Truthfully, I consume a bit more reporting than just that, but when I start feeling overwhelmed, the PBS Newshour is my diet.
The hardware hacker community (think Hackaday types) on Twitter is pretty awesome and a lot of fun to follow.
Stuff like the below comes through all the time, and the discussions with people making things are great.
I’m skeptical that the news industry has such significant deviation in outcomes globally, especially while having similar business models.
I’m genuinely curious: is there a particular news source you’ve found that delivers on evaluating global events/decisions, selecting the most relevant/important ones, and explaining them in an educational/useful manner?
The news is in the business of calling attention to things. Whether that attention is informative or useful is not something they take responsibility for.
Watch journalists when they are interviewed, they have a familiar line: they are calling attention to an issue - that’s their job - whether or not it is important is up to the reader.
When I get caught up in the drama of news I use Journalism 101 to remind myself I’m not actually gaining information in exchange for my attention:
A. Is this story about an event that has occurred (or is it speculation or reporting the speculations of others)?
B. Is the coverage establishing what occurred with independently verifiable facts? (Extra points if you can then find those verifications easily).
C. Does it bring context from people who have been directly effected by that event?
D. What did you learn about the nature of that event that you didn’t already know?
When I applied basic journalistic standards to my news consumption, it went down precipitously.
One can arguably be better informed about what is going on in the world and the decisions that are being made by focusing on building.
Builders share what is going on in the world with each other - such as discoveries that can help solve common challenges.
They share decisions that can effect their ability to solve problems - like new regulations and laws.
Chasing some global perspective that we must constantly keep up-to-date on, that’s the fantasy.
Building, as grandparent suggests, is how we engage with the world around us.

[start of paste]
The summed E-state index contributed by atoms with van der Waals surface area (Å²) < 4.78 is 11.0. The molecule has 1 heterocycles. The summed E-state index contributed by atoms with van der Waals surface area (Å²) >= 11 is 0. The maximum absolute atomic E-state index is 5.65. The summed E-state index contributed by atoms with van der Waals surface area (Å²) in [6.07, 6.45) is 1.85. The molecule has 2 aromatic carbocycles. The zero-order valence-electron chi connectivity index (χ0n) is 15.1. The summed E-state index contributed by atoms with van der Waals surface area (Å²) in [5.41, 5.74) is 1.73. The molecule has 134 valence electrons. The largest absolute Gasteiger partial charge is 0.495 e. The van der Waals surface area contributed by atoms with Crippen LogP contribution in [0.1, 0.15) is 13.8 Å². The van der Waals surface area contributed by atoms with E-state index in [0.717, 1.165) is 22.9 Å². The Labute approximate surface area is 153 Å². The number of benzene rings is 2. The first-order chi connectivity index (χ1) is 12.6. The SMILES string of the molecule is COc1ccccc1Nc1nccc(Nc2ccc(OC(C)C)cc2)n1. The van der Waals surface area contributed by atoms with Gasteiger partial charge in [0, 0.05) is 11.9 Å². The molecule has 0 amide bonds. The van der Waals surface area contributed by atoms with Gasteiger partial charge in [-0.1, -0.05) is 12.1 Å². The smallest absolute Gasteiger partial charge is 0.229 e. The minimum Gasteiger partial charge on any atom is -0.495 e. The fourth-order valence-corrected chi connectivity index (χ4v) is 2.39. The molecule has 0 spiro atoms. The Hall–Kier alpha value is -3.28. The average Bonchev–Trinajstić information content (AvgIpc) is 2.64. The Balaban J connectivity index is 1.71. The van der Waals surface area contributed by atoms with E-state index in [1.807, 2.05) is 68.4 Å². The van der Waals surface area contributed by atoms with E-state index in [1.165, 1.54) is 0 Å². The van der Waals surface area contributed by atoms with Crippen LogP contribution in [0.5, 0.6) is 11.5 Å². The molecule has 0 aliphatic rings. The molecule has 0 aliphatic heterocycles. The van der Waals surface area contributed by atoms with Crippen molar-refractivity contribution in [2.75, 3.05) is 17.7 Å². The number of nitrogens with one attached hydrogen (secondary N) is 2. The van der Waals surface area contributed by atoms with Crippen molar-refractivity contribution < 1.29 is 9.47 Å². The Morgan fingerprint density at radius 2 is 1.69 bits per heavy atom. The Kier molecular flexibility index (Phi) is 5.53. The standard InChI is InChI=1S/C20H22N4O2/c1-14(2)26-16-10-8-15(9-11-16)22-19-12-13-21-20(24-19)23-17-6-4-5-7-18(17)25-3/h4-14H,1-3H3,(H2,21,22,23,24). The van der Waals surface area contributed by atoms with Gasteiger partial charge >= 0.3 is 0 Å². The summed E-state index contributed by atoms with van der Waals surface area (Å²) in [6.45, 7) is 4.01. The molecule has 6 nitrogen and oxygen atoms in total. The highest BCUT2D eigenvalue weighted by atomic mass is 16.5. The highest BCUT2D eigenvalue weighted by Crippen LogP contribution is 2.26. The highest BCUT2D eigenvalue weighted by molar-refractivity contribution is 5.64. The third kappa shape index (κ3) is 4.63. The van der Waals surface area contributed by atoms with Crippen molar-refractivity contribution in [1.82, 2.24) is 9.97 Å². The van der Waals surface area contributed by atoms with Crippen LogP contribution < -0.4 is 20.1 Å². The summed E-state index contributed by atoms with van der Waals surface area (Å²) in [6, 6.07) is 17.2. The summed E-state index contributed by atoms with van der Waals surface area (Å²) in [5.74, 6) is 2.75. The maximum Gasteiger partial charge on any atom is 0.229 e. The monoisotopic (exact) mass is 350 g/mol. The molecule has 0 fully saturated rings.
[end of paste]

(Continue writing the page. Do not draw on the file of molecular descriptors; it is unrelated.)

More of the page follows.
RTE, The Irish Times, The Guardian, The Economist, The Financial Times have fairly good, fairly trustworthy reporting on a wide range of topics.
All have their strengths and weaknesses, to be sure, and the selection in an of itself shows my own biases and worldview to an extent.
I generally don't want to read through a newspaper and agree with everything in it, because then either the content has been dull to the point of tedium, or I've just created an echo chamber for myself where I learn nothing new and I'm not challenged enough about the downsides of whatever opinion I hold.
The Economist has some of the best reporting I've seen on Central Asia, for example, but I often disagree with the more libertarian editorial lines they take on many issues. I'm not nearly as left wing as the Guardian, but they do great work highlighting social injustices that I might otherwise ignore if I'm mainly reading business news.
Their client is bad and they mostly killed off good third party clients. I build my own client to solve this, most people can't or wont.
I want a client that prioritizes the things I follow and read the most (i.e. everyday), @newsyc50 or @newycombinator, @zerohedge, @arstechnica, @techmeme, @pkedrosky. @kdnuggets, @reuters, @variety, @politico. @zerohedge is the controversial one of the bunch. My client shows counters on unread messages for each so I know when new tweets are available and they are one click away.
Next I surface trends from the larger body of follows I'm interested in but don't have time to read. I process everything through spaCy and use its increasingly very good entity recognition to find the trending topics in my feed, much better than Twitter's BS trending. When something is tweeted from 5 or 6 places its a trend I may be interested in. I can adjust this threshold up and down.
I lookup each entity in a local Wikipedia database so if its someone or something famous its one click to read about them in depth. If there is no match its probably someone or something new to the Internet which is also interesting to know.
You need a critical mass of follows for this to work, like several thousand. It is a chore to find several thousand interesting people and organizations to follow. Most people aren't going to do this work which is why most people hate Twitter. Following that many is also noisy so you need a client that prioritizes for signal.
Don't read replies to a tweet unless its really interesting, there are a few interesting replies but they are usually pointless, noisy and/or toxic.
Filter out replies by people you follow most of the time. Most of the time. though not always, these replies are noisy and uninteresting.
I have a smooth scrolling feed I just look at to see what everyone is talking about. It was a bit of of a pain to implement when they killed off the stream API, though I replaced it by polling the feed just below rate limit.
I poll everyone I follow if the client has been off for a while to fill the holes in my timeline.
What made you think so?
Don't get me wrong, I don't disagree per sé. But I find it harder and harder to find reasons.
It's mostly not. The vast majority of daily political yammering and scandals has no effect.
People mostly use politics as a way to dodge real problems in their life that they could be solving. You see this most clearly with the way people bat about words like "capitalism" into nonsense definitions. Their criticisms are almost always manifestations of personal issues.